The West has long claimed that they represent the haven where basic human rights are respected and tolerated. Freedom to practice one’s religion is part of these rights. Accordingly, Muslim women choosing to follow religious commandments, by wearing the hijab or the burqa, exercise their right of freedom to practice their religion. Yet, what we find is that the western countries continue to stress that Muslim women are oppressed and by introducing such laws, they are apparently ‘freeing’ them. According to right-wing French Senator, Bruno Retailleau, “Hijab is a banner of separatism and a marker of women’s submission.” 

This is striking because, on one hand, France criticises Islam for stating a dress code for women when at the same time, it implements these policies which also do the exact same. Therefore, France is contradictory when it criticises Islam for being oppressive because it is guilty of enforcing what women should and in this case should not wear. Ultimately, when was controlling and restricting what women can and cannot choose to wear a sign of freedom?

Another female member of the Muslim Community expressed her disappointment at the vote and shared that her headscarf has never been an obstacle to her excelling in education – a notion that is commonly used as a counter argument to the use of hijab and the veil. She said: 

“I am completely shocked by the amendments that are adopted by the Senate concerning the headscarf. I was quite capable of making the decision of wearing a headscarf at an early age and it was the most beautiful decision of my life. The headscarf has never stopped me from receiving an education. I am studying in the first year of university and will be pursuing the field of teaching and my headscarf has never created an issue. I think that this law doesn’t give us importance despite the fact that we are completely eligible to make decisions concerning the issues that are related directly to us.”

In France, the Covid-19 vaccination programme has been stumbling and with a steep rise in infection rates, President Macron announced a third nationwide lockdown. Amidst the global pandemic which continues to devastate the world in countless ways, it is unfortunate to see governments initiating debates and introducing policies that isolate and target the minorities of their countries. It might be a very cunning tactic by diverting the general public’s attention from the issues that really matter, but it has an unprecedented impact on the people such policies impact. In this case, of course, it is Muslim women.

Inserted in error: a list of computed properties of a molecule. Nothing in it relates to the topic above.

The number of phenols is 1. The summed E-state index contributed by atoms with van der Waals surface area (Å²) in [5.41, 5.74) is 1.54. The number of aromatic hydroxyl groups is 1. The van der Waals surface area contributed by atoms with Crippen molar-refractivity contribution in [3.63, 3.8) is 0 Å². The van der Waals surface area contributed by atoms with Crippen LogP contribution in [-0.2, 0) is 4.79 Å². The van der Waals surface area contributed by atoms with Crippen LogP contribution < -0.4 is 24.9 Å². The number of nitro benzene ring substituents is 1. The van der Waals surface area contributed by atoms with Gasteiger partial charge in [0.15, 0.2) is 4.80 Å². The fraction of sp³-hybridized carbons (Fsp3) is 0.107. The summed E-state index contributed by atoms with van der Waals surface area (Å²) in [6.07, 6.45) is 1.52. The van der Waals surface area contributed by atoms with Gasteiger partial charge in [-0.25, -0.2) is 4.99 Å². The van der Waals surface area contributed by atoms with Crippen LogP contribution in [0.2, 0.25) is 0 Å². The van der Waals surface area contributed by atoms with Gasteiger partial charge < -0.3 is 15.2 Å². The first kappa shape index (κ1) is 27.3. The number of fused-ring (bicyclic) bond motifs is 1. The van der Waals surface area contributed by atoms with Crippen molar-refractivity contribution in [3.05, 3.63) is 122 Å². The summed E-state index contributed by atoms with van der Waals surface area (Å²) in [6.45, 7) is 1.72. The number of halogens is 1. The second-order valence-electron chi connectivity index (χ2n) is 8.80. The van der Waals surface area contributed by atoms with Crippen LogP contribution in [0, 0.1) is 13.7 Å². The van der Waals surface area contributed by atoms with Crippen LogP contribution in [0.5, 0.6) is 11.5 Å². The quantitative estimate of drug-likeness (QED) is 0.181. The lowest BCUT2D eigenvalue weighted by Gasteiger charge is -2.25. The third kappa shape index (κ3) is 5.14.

Instead of following the path which divides and socially excludes minorities, it is time to discuss real issues that require resolving. The question that we need to ask is not what women should or should not be allowed to wear. What we need to ask is how to avert this global health crisis, how to ensure that the rights and freedoms of every individual are preserved and guaranteed, and most importantly, how can the world work towards establishing global peace and justice once the pandemic subsides. In essence, there is a lot that governments need to do for their countries and for the world and none of it is dependent on a Muslim woman choosing to wear the hijab or burqa. 

All views expressed in this editorial are solely that of the author, and are not expressed on behalf of The Analyst, its affiliates, or staff.

Historian of Modern World History, with special interest in history of modern Europe and Britain. I also have a keen interest in politics, systems of rule, international relations and current affairs.

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1 Comment

1 Comment

  1. Sultana Bhatti

    5 April 2021 at 10:57 am

    I wonder why we never hear from professional Muslim women in France in positions of influence? It always seems to be the old white senators who get a say

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Politics

France closer to hijab ban in sports

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France takes another step towards Islamophobia by trying to ban hijabs in sports competitions. The French senate has already voted in favor of this on late Tuesday but it is still unclear if this ban will be implemented in the 2024 Paris Olympics.